Monday, June 7, 2010

Response to Inspiring Education

What is ahead for tomorrow’s learner in Alberta?
A response to “Inspiring Education: A Dialogue with Albertans
While reading through this 52-page document I am indeed inspired. It speaks to my foundational question, “How do we live well together in a knowledge based economy?” I question, as it does the role and responsibility of schools in this society. Do we have a clear request of teachers in this place? It is aligned with my core belief that we learn through experience and that knowledge is a key resource for all participants in the global community.
The problem for my study also fits comfortably into what the report describes as the vision of “three E’s”. The vision’s first “E” is that our school system should instill in our young people the ability to think critically about how to use technology to learn, innovate, communicate and discover. The second is our system needs to encourage young people to be ethical citizens that contribute to the community and the world. The third is that the system needs to encourage an entrepreneurial spirit and create opportunities for young people to be innovative. I see a tension for teachers here. Is there not a gap between what teachers have experienced and what they are being asked to provide for their students in this vision?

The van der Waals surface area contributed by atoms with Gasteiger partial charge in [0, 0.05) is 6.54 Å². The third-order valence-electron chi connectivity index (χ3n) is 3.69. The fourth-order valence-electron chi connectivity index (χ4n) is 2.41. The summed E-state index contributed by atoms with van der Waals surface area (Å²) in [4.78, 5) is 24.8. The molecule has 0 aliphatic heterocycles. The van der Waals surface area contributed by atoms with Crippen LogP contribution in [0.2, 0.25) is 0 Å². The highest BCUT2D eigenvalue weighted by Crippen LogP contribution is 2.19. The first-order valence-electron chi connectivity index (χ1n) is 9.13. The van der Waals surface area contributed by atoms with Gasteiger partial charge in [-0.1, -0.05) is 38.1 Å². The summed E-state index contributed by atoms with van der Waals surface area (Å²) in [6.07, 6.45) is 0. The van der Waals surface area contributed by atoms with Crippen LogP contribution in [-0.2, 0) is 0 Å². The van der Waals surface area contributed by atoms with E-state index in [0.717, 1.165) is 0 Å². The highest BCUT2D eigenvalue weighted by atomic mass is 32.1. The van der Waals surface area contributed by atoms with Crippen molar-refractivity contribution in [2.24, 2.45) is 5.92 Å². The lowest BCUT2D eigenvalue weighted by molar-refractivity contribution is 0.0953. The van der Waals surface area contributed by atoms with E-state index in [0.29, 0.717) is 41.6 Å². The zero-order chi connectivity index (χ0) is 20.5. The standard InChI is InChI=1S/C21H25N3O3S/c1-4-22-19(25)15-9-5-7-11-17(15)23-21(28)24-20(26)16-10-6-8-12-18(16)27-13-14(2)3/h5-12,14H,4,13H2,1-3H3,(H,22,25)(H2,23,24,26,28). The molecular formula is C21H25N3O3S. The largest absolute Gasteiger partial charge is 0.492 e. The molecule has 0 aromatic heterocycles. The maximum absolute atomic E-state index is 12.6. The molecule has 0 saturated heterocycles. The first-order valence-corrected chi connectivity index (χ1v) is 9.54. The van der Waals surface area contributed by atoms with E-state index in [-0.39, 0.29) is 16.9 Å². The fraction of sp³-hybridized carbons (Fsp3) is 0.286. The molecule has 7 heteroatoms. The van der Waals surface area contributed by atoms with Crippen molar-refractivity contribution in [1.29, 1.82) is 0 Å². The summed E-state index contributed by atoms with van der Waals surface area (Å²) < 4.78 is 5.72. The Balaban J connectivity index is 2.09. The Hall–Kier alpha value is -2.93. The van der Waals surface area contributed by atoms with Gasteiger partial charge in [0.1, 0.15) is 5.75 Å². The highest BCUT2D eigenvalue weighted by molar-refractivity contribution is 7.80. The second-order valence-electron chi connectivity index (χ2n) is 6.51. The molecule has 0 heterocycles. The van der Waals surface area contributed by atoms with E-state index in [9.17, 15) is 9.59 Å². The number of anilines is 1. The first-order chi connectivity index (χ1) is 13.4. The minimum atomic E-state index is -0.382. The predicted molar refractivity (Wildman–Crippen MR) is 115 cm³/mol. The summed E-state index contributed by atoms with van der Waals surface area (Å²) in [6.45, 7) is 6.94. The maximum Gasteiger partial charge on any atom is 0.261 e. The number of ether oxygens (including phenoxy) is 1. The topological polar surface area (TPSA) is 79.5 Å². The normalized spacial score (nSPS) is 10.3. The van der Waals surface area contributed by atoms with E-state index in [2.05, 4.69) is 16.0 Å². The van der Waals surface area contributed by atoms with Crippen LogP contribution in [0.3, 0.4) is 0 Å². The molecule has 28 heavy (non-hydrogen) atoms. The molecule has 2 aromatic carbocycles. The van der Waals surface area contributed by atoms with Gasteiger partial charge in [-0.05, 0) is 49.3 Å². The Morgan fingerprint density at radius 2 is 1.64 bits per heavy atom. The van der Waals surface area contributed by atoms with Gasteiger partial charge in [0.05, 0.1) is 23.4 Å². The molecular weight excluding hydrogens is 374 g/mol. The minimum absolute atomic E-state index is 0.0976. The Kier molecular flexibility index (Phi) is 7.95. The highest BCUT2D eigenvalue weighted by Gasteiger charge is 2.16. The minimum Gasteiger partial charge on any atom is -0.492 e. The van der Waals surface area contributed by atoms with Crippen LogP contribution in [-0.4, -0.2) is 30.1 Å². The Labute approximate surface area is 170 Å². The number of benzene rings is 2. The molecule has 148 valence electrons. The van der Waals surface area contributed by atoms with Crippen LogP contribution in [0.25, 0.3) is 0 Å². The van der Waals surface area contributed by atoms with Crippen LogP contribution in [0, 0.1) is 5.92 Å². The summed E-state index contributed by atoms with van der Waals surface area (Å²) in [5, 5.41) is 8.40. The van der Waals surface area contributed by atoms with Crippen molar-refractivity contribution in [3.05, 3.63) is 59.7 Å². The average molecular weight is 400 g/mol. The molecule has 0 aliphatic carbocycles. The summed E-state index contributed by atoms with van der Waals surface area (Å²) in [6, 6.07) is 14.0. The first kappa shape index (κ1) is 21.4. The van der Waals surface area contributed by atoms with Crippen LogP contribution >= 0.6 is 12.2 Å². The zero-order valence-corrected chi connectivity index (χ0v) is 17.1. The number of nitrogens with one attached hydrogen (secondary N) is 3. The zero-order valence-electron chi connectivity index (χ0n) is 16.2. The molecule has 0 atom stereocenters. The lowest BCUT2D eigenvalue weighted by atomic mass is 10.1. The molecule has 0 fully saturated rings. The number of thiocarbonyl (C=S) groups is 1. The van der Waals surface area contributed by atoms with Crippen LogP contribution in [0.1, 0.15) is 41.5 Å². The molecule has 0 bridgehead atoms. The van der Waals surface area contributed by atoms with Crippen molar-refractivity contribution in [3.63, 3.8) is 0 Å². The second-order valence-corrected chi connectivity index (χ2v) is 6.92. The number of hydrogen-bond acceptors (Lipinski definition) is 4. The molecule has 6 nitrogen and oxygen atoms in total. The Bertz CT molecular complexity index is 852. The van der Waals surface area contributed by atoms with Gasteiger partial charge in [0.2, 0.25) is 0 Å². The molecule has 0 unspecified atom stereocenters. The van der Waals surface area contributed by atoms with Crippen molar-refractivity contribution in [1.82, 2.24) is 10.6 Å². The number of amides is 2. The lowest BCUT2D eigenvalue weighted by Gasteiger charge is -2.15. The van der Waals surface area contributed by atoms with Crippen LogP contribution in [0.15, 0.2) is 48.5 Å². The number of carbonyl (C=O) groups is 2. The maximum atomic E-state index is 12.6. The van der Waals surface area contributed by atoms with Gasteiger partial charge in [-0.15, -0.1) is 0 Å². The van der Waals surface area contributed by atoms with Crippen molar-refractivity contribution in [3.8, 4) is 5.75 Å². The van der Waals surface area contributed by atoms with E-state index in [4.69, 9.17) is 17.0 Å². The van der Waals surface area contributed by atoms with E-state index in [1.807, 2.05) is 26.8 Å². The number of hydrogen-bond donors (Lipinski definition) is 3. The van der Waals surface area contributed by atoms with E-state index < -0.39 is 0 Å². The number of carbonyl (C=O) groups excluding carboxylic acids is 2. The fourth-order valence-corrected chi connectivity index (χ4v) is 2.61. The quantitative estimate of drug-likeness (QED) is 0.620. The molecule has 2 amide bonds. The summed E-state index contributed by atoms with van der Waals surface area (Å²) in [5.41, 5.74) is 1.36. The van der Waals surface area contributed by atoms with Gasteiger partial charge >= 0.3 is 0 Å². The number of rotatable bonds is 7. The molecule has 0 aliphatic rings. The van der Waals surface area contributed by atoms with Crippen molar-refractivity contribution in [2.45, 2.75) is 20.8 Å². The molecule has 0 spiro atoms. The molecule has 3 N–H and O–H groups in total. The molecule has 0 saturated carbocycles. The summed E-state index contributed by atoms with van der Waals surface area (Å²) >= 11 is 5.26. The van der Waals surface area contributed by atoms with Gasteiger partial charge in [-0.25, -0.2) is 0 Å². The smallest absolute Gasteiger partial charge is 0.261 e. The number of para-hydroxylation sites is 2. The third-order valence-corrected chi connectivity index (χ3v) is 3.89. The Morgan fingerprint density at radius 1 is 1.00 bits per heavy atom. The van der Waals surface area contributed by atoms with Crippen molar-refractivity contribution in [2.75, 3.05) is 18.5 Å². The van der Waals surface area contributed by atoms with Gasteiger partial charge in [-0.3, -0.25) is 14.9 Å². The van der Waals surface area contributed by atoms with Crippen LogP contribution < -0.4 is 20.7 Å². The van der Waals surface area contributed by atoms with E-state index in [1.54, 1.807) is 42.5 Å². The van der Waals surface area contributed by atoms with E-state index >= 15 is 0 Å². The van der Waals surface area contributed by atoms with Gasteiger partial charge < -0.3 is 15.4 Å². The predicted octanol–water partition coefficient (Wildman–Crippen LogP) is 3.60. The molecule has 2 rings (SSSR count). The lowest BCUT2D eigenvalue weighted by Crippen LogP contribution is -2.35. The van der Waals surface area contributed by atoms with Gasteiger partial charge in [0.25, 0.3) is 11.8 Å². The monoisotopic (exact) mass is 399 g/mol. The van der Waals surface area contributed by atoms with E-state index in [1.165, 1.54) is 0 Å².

The report veers from my views in its outline in how to make this vision possible. While the report recognizes the need to involve the community in the learning environment, it states that children must be at the centre of all decisions related to learning. Yes but I think we need to begin by recognizing the teacher as the key agent for change and that teachers themselves are key learners in this community. I believe that we will not get students to learn well by making id difficult for teachers to learn. The report suggests that the role of teachers needs to shift from that of knowledge authority to an architect of learning. It states that teachers need to be innovative and it questions, as I do how we prepare teachers for this new experience. My concern with all of these “teacher should" statements in this report is that teachers will once again find themselves blamed for not keeping up with the kids. If we want these things from teachers we will need to be rather intentional about how to give it to them first. The report comes close when it states, “to truly transform education, the system must empower innovation throughout the province” (p.18). How do we do this without first empowering teachers to transform their own learning? It supports my thinking when it states that these qualities can be nurtured by a less restrictive curriculum and meaningful professional development and building structures that allow for regular exchange of ideas (p.27). The purpose of my study will be to explore in narrative with expert teachers as they live the experience of becoming what the Calgary Board of Education refers to as “digital citizens”. This experience would give teachers a chance to be reflective practitioners; place teachers in the drivers seat and give them a chance to participate in their own learning of the vision mentioned in this report. I wish to invite teachers into a conversation to explore these possibilities.

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